Short hair in fourth grade.
Neon and spandex in sixth.
The prom date from hell.
Art history in college.
Hunter green in the 90’s.
Every. Diet. Fad. Ever.
Sushi for dinner because now I’m hungry again.
Did I lock the doors?
Take my meds?

A striptease of self-doubt, night after night I lie in bed with a string of unwanted dialogue and hope for sleep that never comes.

Author bio: Grace Black is just another writer wearing down lead and running out of ink, one line at a time. Coffee refuels her when sleep has not been kind.

Insomnia is part of 101 Fiction issue 7.


by Robin Jennings

That pale, sickly green piece of paper. That gritty, calloused texture that says it’s been around the block a few times. That smell I can never quite place but always leaves me intoxicated.

There’s just something about a dollar bill, you know?

It’s magic.

Hot off the press. Damp with tears. Stained red with blood. Doesn't matter. Every one is beautiful in all of its imperfections.

So give me the next name on the list and I’ll cross it off. I’ll even let you pick the method. As long as you have that magic. That sickly green. Those dollar bills.

Author Bio: Robin Jennings is a horror enthusiast based in the open fields of Northern New Jersey. Having previously optioned a full length screenplay called “Shudder”, she’s now focusing her creative efforts on short fiction. Follow her on Twitter: @Robin_Jayyy.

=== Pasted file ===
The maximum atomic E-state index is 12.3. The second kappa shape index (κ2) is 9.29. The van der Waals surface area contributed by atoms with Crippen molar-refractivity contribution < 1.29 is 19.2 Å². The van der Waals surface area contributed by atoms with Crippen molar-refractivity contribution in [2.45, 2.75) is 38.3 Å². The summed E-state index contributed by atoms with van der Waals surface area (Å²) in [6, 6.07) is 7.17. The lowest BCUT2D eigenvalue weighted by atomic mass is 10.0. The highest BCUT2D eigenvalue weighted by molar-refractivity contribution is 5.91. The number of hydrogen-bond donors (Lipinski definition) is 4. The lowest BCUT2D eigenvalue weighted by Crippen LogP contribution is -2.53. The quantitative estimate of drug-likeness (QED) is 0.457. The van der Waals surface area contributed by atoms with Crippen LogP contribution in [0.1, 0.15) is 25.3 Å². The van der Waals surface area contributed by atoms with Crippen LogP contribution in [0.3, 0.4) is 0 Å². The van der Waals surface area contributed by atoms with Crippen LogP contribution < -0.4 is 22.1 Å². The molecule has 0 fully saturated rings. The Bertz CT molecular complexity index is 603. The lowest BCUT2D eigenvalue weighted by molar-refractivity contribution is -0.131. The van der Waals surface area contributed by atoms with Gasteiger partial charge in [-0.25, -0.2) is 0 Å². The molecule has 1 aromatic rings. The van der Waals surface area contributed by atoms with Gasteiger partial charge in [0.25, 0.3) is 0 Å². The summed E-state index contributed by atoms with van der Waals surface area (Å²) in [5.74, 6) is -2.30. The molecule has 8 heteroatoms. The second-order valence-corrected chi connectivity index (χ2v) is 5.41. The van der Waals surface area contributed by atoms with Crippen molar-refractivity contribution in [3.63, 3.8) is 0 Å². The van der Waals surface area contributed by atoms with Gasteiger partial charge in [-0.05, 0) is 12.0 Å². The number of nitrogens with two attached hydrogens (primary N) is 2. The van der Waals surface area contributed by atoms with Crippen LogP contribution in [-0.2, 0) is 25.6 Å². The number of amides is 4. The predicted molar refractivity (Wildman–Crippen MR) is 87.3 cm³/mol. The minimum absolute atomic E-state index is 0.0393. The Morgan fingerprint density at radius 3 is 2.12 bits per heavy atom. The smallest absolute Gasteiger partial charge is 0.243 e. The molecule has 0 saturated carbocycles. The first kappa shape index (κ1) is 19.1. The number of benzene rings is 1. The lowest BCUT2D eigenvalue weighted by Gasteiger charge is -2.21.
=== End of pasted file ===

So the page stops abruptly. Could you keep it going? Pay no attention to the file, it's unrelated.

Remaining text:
Iced is part of 101 Fiction issue 7.


by Scott Dingley

I sit out front when a good onshore breeze carries away the smog and just salt remains, ghostly fingerprints. I sit and sweat salt of my own, staring at a spot by the edge of my lawn, where ivy meets sidewalk...

Thirty years back, some maniac took a local waitress and dumped her there – drove right up and dumped her, like a paperboy delivers the news.

This is long before I lived here.

But something of that dead girl has been there since; an unfading vestige; a bathtub Madonna blanketed only by Santa Ana winds.